Vishing is a variation of phishing that uses voice communication technology to obtain the information the attacker is seeking. Vishing takes advantage of the trust that most people place in the telephone network. Users are unaware that attackers can spoof calls from legitimate entities using voice over IP (VoIP) technology. Voice messaging can also be compromised and used in these attempts. Generally, the attackers are hoping to obtain credit card numbers or other information that can be used in identity theft. The user may receive an e-mail asking him to call a number that is answered by a potentially compromised voice message system. Users may also receive a recorded message that appears to come from a legitimate entity. In both cases, the user will be encouraged to respond quickly and provide the sensitive information so that access to an account is not blocked. If a user ever receives a message that claims to be from a reputable entity and is asking for sensitive information, he should not provide it but instead use the
Internet or examine a legitimate account statement to find a phone number that can be used to contact the entity. The user can then verify that the message received was legitimate or report the vishing attempt.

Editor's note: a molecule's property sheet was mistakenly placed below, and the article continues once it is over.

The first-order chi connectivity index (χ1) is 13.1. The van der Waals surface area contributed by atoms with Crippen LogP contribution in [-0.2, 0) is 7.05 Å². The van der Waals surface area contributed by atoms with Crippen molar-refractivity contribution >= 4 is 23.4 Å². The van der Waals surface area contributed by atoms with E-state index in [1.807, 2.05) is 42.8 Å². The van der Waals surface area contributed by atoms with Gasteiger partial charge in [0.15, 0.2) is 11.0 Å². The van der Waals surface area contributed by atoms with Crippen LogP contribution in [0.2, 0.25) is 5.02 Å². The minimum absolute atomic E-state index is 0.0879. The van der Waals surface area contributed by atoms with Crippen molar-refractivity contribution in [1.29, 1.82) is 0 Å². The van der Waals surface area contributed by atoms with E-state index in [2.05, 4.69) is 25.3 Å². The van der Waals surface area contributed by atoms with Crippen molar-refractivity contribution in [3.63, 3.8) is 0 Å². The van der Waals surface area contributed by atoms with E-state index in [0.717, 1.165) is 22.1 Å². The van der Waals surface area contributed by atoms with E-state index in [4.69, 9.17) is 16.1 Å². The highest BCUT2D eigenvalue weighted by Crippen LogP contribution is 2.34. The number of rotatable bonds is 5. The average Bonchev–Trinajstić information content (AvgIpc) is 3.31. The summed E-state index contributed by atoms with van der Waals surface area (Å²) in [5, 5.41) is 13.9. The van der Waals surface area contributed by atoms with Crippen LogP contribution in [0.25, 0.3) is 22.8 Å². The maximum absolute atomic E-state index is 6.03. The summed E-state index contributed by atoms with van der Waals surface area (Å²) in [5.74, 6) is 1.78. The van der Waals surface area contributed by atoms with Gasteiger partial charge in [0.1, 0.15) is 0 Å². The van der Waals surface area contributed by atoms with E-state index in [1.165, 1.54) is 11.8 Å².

Shoulder surfing does not involve direct contact with the user, but instead involves the attacker directly observing the target entering sensitive information on a form, keypad, or keyboard. The attacker may simply look over the shoulder of the user at work or the attacker can set up a camera or use binoculars to view users entering sensitive data. The attacker can attempt to obtain information such as a PIN at an automated teller machine, an access control entry code at a secure gate or door, or calling card or credit card numbers. Some locations now use a small shield to surround a keypad so that it is difficult to observe somebody entering information. More sophisticated systems can actually scramble the location of the numbers so that the top row at one time includes the numbers 1, 2, and 3 and the next time 4, 8, and 0. While this makes it a bit slower for the user to enter information, it does mean that a person attempting to observe what numbers are pressed will not be able to press the same buttons/pattern since the location of the numbers have changed.